Blue Dogs agree to deal on healthcare

The agreement reportedly means the House will not vote on a reform bill until after its recess

By Alex Koppelman
Published July 29, 2009 5:15PM (EDT)

It's taken quite a while, but House Democratic leaders have apparently come to an agreement with the conservative Blue Dog coalition within their party on moving healthcare reform legislation forward.

So far, there are no details on any actual policy aspects of the deal -- it appears more political than anything else.

Under the terms of the deal, the full House will not vote on a reform bill until after it returns from a five-week recess that begins at the end of this week. In exchange, the Energy and Commerce Committee can begin debating and marking up the bill as early as Wednesday afternoon.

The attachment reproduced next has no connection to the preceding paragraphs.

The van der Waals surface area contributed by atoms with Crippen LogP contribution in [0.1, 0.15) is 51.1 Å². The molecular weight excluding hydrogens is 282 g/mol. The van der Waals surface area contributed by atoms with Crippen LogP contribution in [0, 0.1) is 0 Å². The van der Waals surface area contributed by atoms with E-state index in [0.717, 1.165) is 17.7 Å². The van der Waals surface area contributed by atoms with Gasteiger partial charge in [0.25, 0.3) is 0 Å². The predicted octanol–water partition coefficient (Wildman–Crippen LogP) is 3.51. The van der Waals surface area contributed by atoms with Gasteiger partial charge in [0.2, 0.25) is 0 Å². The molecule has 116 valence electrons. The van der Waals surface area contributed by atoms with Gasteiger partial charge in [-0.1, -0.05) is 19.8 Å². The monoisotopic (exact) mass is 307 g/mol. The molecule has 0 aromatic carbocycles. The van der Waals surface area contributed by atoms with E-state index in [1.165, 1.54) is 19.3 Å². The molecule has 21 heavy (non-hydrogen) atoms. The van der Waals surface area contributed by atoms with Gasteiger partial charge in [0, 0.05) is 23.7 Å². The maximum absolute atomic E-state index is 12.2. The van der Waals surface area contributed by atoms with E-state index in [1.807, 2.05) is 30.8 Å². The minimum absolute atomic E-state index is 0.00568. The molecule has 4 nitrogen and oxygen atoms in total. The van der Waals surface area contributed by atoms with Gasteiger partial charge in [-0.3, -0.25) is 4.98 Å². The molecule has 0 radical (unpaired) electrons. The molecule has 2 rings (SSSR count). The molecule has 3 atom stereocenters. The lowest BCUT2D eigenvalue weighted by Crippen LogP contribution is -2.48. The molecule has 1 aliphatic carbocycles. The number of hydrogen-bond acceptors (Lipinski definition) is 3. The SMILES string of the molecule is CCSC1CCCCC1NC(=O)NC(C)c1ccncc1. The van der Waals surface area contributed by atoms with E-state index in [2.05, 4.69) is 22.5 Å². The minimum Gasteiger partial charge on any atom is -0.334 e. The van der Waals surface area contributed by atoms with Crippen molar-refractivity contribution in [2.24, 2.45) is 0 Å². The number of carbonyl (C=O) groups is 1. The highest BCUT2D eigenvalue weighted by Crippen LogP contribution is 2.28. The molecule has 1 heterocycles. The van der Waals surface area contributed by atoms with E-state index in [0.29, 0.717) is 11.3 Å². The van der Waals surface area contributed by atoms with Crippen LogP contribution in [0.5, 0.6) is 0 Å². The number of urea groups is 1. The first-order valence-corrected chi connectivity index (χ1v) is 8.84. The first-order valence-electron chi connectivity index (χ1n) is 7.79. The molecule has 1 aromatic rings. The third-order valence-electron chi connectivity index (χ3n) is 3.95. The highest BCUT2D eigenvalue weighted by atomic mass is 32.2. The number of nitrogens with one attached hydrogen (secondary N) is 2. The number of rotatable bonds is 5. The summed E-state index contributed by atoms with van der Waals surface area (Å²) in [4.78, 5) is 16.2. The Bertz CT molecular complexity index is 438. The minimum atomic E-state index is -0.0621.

The committee's work on the bill has been delayed for more than a week due to resistance from Blue Dogs, who oppose some of the more liberal aspects of the Democratic healthcare plan.

Update: Energy and Commerce Commitee Chairman Rep. Henry Waxman, D-Calif, and House Majority Leader Steny Hoyer, D-Md., have now confirmed the deal and the delay.

Additionally, Roll Call has some sketchy details on the policy side of the deal from Rep. Mike Ross, D-Ark., who heads up the Blue Dogs' healthcare task force. According to the paper, "the deal would cut more than $100 billion from the Democratic health bill, increase exemptions for small businesses and prevent the public insurance option from basing reimbursements on Medicare rates."

Alex Koppelman

Alex Koppelman is a staff writer for Salon.

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